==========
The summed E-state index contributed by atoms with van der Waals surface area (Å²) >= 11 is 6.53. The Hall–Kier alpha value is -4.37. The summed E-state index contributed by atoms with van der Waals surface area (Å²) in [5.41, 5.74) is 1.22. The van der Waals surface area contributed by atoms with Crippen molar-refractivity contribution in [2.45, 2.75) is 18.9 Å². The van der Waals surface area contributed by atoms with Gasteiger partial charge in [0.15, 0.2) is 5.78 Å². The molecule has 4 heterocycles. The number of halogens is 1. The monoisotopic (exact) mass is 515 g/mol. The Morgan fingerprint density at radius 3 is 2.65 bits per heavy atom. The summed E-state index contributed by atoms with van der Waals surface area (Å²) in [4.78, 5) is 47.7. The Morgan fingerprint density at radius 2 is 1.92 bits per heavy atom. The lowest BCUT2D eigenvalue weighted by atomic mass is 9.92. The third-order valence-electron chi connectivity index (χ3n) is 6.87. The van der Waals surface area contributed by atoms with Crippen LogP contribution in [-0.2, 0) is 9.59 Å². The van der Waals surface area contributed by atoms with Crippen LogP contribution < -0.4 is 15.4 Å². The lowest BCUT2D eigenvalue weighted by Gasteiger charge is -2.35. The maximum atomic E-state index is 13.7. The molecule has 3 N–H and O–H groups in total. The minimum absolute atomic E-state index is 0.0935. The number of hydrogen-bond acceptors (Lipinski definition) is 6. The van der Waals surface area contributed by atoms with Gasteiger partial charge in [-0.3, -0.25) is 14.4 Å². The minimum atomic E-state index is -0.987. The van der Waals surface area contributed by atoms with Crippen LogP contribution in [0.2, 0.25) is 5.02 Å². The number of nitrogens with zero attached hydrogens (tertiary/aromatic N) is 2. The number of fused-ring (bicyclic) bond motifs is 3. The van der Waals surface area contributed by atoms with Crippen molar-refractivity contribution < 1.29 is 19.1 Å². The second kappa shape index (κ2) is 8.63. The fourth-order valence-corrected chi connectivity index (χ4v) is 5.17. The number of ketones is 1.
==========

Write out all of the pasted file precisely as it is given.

The summed E-state index contributed by atoms with van der Waals surface area (Å²) >= 11 is 6.53. The Hall–Kier alpha value is -4.37. The summed E-state index contributed by atoms with van der Waals surface area (Å²) in [5.41, 5.74) is 1.22. The van der Waals surface area contributed by atoms with Crippen molar-refractivity contribution in [2.45, 2.75) is 18.9 Å². The van der Waals surface area contributed by atoms with Gasteiger partial charge in [0.15, 0.2) is 5.78 Å². The molecule has 4 heterocycles. The number of halogens is 1. The monoisotopic (exact) mass is 515 g/mol. The Morgan fingerprint density at radius 3 is 2.65 bits per heavy atom. The summed E-state index contributed by atoms with van der Waals surface area (Å²) in [4.78, 5) is 47.7. The Morgan fingerprint density at radius 2 is 1.92 bits per heavy atom. The lowest BCUT2D eigenvalue weighted by atomic mass is 9.92. The third-order valence-electron chi connectivity index (χ3n) is 6.87. The van der Waals surface area contributed by atoms with Crippen LogP contribution in [-0.2, 0) is 9.59 Å². The van der Waals surface area contributed by atoms with Crippen LogP contribution < -0.4 is 15.4 Å². The lowest BCUT2D eigenvalue weighted by Gasteiger charge is -2.35. The maximum atomic E-state index is 13.7. The molecule has 3 N–H and O–H groups in total. The minimum absolute atomic E-state index is 0.0935. The number of hydrogen-bond acceptors (Lipinski definition) is 6. The van der Waals surface area contributed by atoms with Gasteiger partial charge in [-0.3, -0.25) is 14.4 Å². The minimum atomic E-state index is -0.987. The van der Waals surface area contributed by atoms with Crippen LogP contribution in [0.2, 0.25) is 5.02 Å². The number of nitrogens with zero attached hydrogens (tertiary/aromatic N) is 2. The number of fused-ring (bicyclic) bond motifs is 3. The van der Waals surface area contributed by atoms with Crippen molar-refractivity contribution < 1.29 is 19.1 Å². The second kappa shape index (κ2) is 8.63. The fourth-order valence-corrected chi connectivity index (χ4v) is 5.17. The number of ketones is 1.